FAST BACKWARD with David Patneaude
Fifteen-year-old Bobby Hastings witnesses an atomic explosion near a top secret New Mexico army base in July of 1945.
Terrified, he soon heads off on his bike for home, only to encounter something that rivals the blast for drama. A girl his age stands naked at the side of the lonely desert road: underweight, unwell, and speaking with a German accent. In the coming days, she unveils an impossible story about time travel and a heartbreaking outcome of the war. She begs people to believe her warning and prevent the awful future she claims to know too well. But even if they do believe her, and the story is true, the biggest question remains: can history be undone?
David’s dropped by to talk about the big R – research! Take it away, David.
Thanks, Janet. With every book I’ve written, I’ve been reminded that I can’t just sit down and write and rely on my brain to spew forth all the information necessary to fill in the blanks, to make my work of fiction seem real. To give it authenticity. Verisimilitude. The suspension-of-disbelief thing. In other words, you gotta spend time and effort on research, buddy.
That component of storytelling can’t be ignored, even if you’re writing something contemporary, something full of familiar details, something speculative, something otherworldly. There are always facts you don’t know, or think you might know but you’re not sure, or want to verify because you’re sure some nitpicky reader is going to find an inaccuracy and throw it in your face. (I once read an otherwise credible novel by a famous writer who wrote about an assault occurring in the backseat of a Corvette. I resisted pointing out to the author that “Corvette” and “backseat” are incompatible in the same sentence unless you’re revealing that Corvettes don’t have ‘em.)
Anyway, even if you only slightly suspect that your facts may be on shaky ground, you need to check them out. But there’s a difference between research and RESEARCH. The former turns into the latter when you’re venturing off into mostly uncharted territory, as in the writing of historical fiction. For me this was true when I wrote THIN WOOD WALLS, it was true when I wrote A PIECE OF THE SKY, and it was very much true when I wrote FAST BACKWARD.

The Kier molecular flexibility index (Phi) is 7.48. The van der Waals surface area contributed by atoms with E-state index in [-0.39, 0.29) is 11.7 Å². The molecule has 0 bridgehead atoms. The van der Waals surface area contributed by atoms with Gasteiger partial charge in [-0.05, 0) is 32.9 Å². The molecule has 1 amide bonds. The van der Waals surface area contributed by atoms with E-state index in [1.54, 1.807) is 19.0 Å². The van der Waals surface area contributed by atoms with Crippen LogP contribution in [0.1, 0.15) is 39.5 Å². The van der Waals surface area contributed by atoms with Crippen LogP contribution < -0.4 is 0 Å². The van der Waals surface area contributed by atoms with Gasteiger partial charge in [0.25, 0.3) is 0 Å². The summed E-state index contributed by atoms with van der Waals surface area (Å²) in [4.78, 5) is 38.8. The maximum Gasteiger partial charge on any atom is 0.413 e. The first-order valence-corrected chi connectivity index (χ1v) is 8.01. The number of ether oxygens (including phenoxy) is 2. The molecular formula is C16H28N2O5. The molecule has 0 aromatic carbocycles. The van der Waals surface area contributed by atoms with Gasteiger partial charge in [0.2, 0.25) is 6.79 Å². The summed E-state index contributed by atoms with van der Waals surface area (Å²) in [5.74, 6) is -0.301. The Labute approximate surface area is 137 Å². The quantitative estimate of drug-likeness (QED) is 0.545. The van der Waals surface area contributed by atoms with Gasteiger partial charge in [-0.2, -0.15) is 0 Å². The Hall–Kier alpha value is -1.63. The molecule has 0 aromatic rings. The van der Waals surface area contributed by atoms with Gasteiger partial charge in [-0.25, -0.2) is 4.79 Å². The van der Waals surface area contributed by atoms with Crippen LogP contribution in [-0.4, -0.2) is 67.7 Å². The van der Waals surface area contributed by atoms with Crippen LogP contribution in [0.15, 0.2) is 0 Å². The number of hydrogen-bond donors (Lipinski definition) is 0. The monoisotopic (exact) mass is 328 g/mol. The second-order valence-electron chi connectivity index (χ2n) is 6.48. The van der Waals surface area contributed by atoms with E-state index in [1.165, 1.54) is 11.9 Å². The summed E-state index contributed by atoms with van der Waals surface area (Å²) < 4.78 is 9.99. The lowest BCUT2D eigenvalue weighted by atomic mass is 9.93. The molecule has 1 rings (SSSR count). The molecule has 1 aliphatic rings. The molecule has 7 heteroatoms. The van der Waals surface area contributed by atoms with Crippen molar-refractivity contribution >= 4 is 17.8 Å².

FAST BACKWARD contains some speculative elements (time travel, alternative history), but that didn’t excuse me from doing my research on World War II and the development of the atomic bomb and the government officials involved and WWII aircraft and the peace movement and the other elements hit upon in the story. Much of what I wrote about actually happened, and I wanted the transition between real and imaginary to be seamless.
So, I did a lot of traditional RESEARCH—books, articles, the library, the Internet, the National World War II History Museum in New Orleans (fascinating and recommended). When I was about halfway through the first draft, I realized I didn’t have a great handle on the setting of the story, which takes place, for the most part, in WWII New Mexico. Consequently, when I learned that twice a year (the first Saturdays in April and October) the army opens up the Trinity Site, the location of the world’s first atomic bomb test, to the public, I got myself a plane ticket to Albuquerque.
The visit was quite an experience. Big crowds, helpful army personnel, historic photos, historic buildings and structures, books by locals containing more photos and information, and from everywhere on the site, views of the surrounding countryside. All helpful and reassuring stuff.
I took notes and photos, a few of which I’m including.
The nondescript house in the one photo is the former McDonald Ranch House. In one of its small rooms, scientists assembled the test bomb, dubbed “Fat Man”. Its components were driven down from the secret facility in Los Alamos to the secret base camp at Trinity in the trunk of an army sedan. Compared to today, it was all unceremonious and seat-of-the-pants. But for better or for worse, some of the smartest minds in the world worked on the project and made it successful.
I returned home and went back to work. The rest, as they say, is history, and in this case, that’s literally true. FAST BACKWARD was launched in June to gratifying reviews. I’m pleased to get to share both the real and imagined parts of it, including the characters I came to love, with young and not-so-young readers.
“David Patneaude has done it again with this explosive anti-war book to end all anti-war books. It is a terrific read from the first word to the last.” –Roland Smith author of Peak, Zach’s Lie, and Cryptid Hunters
Interested in winning a signed copy? How to Enter. To those of you who are new to Rafflecopter, you can simply sign in (your name remains private and is only viewed by Janet when she spins final list to pick a random winner). Or you can to tweet the giveaway. (The tweet is written for you ahead of time. You just need to click. Also, you need to click “I Tweeted” to confirm the entry). U.S. only and must be 18 or older. Good Luck All!